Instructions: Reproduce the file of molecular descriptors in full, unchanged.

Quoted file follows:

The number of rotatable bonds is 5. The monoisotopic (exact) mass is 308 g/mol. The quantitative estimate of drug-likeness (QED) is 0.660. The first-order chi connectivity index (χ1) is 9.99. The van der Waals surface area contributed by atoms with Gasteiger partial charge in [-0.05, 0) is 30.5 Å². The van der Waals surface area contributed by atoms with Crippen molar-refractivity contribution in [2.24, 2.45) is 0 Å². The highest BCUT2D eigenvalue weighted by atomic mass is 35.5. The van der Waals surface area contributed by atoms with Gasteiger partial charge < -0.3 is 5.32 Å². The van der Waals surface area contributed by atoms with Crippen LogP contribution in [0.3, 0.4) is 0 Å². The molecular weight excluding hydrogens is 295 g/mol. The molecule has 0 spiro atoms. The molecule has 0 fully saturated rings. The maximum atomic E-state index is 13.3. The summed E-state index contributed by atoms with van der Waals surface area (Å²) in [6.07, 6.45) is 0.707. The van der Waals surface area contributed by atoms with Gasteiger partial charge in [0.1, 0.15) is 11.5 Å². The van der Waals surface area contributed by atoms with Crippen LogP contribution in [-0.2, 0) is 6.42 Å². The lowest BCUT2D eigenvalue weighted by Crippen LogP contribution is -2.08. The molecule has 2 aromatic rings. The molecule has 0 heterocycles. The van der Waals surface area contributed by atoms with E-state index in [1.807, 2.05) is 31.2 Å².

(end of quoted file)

The number of rotatable bonds is 5. The monoisotopic (exact) mass is 308 g/mol. The quantitative estimate of drug-likeness (QED) is 0.660. The first-order chi connectivity index (χ1) is 9.99. The van der Waals surface area contributed by atoms with Gasteiger partial charge in [-0.05, 0) is 30.5 Å². The van der Waals surface area contributed by atoms with Crippen molar-refractivity contribution in [2.24, 2.45) is 0 Å². The highest BCUT2D eigenvalue weighted by atomic mass is 35.5. The van der Waals surface area contributed by atoms with Gasteiger partial charge < -0.3 is 5.32 Å². The van der Waals surface area contributed by atoms with Crippen LogP contribution in [0.3, 0.4) is 0 Å². The molecular weight excluding hydrogens is 295 g/mol. The molecule has 0 spiro atoms. The molecule has 0 fully saturated rings. The maximum atomic E-state index is 13.3. The summed E-state index contributed by atoms with van der Waals surface area (Å²) in [6.07, 6.45) is 0.707. The van der Waals surface area contributed by atoms with Gasteiger partial charge in [0.1, 0.15) is 11.5 Å². The van der Waals surface area contributed by atoms with Crippen LogP contribution in [-0.2, 0) is 6.42 Å². The lowest BCUT2D eigenvalue weighted by Crippen LogP contribution is -2.08. The molecule has 2 aromatic rings. The molecule has 0 heterocycles. The van der Waals surface area contributed by atoms with E-state index in [1.807, 2.05) is 31.2 Å².